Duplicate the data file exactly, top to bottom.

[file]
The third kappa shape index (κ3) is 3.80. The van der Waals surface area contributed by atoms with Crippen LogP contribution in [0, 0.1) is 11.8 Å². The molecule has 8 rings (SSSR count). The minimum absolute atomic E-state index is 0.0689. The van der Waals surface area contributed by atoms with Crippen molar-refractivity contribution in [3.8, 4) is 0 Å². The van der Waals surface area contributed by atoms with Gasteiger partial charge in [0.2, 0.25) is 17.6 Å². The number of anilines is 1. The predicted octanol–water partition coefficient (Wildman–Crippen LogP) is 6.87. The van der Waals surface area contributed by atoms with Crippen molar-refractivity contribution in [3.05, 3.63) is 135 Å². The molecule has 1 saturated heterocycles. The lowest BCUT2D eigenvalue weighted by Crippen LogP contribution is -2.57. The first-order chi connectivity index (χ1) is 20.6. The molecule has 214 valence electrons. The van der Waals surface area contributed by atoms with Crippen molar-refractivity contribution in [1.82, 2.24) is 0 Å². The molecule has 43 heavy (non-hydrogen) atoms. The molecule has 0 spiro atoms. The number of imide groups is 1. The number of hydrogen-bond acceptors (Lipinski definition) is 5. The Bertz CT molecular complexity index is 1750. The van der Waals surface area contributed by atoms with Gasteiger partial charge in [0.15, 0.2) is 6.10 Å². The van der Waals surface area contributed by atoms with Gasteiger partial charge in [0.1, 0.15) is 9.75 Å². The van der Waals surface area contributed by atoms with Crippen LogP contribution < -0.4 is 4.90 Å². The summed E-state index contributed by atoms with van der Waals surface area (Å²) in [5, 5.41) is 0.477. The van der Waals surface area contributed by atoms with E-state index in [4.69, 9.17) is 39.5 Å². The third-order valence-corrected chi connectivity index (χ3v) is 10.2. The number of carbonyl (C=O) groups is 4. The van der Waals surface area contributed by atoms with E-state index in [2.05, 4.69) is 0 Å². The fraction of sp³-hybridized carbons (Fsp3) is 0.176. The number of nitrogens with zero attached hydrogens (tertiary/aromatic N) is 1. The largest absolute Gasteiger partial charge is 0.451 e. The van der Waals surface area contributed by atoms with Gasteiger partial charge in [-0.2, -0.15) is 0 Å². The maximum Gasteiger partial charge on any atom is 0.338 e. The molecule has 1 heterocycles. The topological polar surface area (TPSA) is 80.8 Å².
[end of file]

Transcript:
The third kappa shape index (κ3) is 3.80. The van der Waals surface area contributed by atoms with Crippen LogP contribution in [0, 0.1) is 11.8 Å². The molecule has 8 rings (SSSR count). The minimum absolute atomic E-state index is 0.0689. The van der Waals surface area contributed by atoms with Crippen molar-refractivity contribution in [3.8, 4) is 0 Å². The van der Waals surface area contributed by atoms with Gasteiger partial charge in [0.2, 0.25) is 17.6 Å². The number of anilines is 1. The predicted octanol–water partition coefficient (Wildman–Crippen LogP) is 6.87. The van der Waals surface area contributed by atoms with Crippen molar-refractivity contribution in [3.05, 3.63) is 135 Å². The molecule has 1 saturated heterocycles. The lowest BCUT2D eigenvalue weighted by Crippen LogP contribution is -2.57. The first-order chi connectivity index (χ1) is 20.6. The molecule has 214 valence electrons. The van der Waals surface area contributed by atoms with Crippen molar-refractivity contribution in [1.82, 2.24) is 0 Å². The molecule has 43 heavy (non-hydrogen) atoms. The molecule has 0 spiro atoms. The number of imide groups is 1. The number of hydrogen-bond acceptors (Lipinski definition) is 5. The Bertz CT molecular complexity index is 1750. The van der Waals surface area contributed by atoms with Gasteiger partial charge in [0.15, 0.2) is 6.10 Å². The van der Waals surface area contributed by atoms with Gasteiger partial charge in [0.1, 0.15) is 9.75 Å². The van der Waals surface area contributed by atoms with Crippen LogP contribution < -0.4 is 4.90 Å². The summed E-state index contributed by atoms with van der Waals surface area (Å²) in [5, 5.41) is 0.477. The van der Waals surface area contributed by atoms with E-state index in [4.69, 9.17) is 39.5 Å². The third-order valence-corrected chi connectivity index (χ3v) is 10.2. The number of carbonyl (C=O) groups is 4. The van der Waals surface area contributed by atoms with E-state index in [2.05, 4.69) is 0 Å². The fraction of sp³-hybridized carbons (Fsp3) is 0.176. The number of nitrogens with zero attached hydrogens (tertiary/aromatic N) is 1. The largest absolute Gasteiger partial charge is 0.451 e. The van der Waals surface area contributed by atoms with Gasteiger partial charge in [-0.2, -0.15) is 0 Å². The maximum Gasteiger partial charge on any atom is 0.338 e. The molecule has 1 heterocycles. The topological polar surface area (TPSA) is 80.8 Å².